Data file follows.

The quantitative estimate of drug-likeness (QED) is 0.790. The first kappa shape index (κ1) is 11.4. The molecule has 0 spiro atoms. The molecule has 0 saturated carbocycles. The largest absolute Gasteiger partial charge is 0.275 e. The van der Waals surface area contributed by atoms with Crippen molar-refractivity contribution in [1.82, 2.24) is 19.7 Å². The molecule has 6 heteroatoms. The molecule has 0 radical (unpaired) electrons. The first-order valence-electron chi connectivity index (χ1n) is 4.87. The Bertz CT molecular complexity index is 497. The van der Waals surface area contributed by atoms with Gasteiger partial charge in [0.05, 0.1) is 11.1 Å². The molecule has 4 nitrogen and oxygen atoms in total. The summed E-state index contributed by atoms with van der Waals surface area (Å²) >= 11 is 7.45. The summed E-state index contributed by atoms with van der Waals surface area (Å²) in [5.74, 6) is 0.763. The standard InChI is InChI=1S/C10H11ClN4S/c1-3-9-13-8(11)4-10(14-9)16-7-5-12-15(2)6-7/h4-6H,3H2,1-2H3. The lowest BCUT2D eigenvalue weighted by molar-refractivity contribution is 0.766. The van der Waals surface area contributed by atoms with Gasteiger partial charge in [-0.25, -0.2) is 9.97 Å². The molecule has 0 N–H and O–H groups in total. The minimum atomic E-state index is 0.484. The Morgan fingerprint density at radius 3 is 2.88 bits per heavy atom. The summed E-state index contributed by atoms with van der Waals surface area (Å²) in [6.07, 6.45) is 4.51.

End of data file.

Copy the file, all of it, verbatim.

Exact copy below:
The quantitative estimate of drug-likeness (QED) is 0.790. The first kappa shape index (κ1) is 11.4. The molecule has 0 spiro atoms. The molecule has 0 saturated carbocycles. The largest absolute Gasteiger partial charge is 0.275 e. The van der Waals surface area contributed by atoms with Crippen molar-refractivity contribution in [1.82, 2.24) is 19.7 Å². The molecule has 6 heteroatoms. The molecule has 0 radical (unpaired) electrons. The first-order valence-electron chi connectivity index (χ1n) is 4.87. The Bertz CT molecular complexity index is 497. The van der Waals surface area contributed by atoms with Gasteiger partial charge in [0.05, 0.1) is 11.1 Å². The molecule has 4 nitrogen and oxygen atoms in total. The summed E-state index contributed by atoms with van der Waals surface area (Å²) >= 11 is 7.45. The summed E-state index contributed by atoms with van der Waals surface area (Å²) in [5.74, 6) is 0.763. The standard InChI is InChI=1S/C10H11ClN4S/c1-3-9-13-8(11)4-10(14-9)16-7-5-12-15(2)6-7/h4-6H,3H2,1-2H3. The lowest BCUT2D eigenvalue weighted by molar-refractivity contribution is 0.766. The van der Waals surface area contributed by atoms with Gasteiger partial charge in [-0.25, -0.2) is 9.97 Å². The molecule has 0 N–H and O–H groups in total. The minimum atomic E-state index is 0.484. The Morgan fingerprint density at radius 3 is 2.88 bits per heavy atom. The summed E-state index contributed by atoms with van der Waals surface area (Å²) in [6.07, 6.45) is 4.51.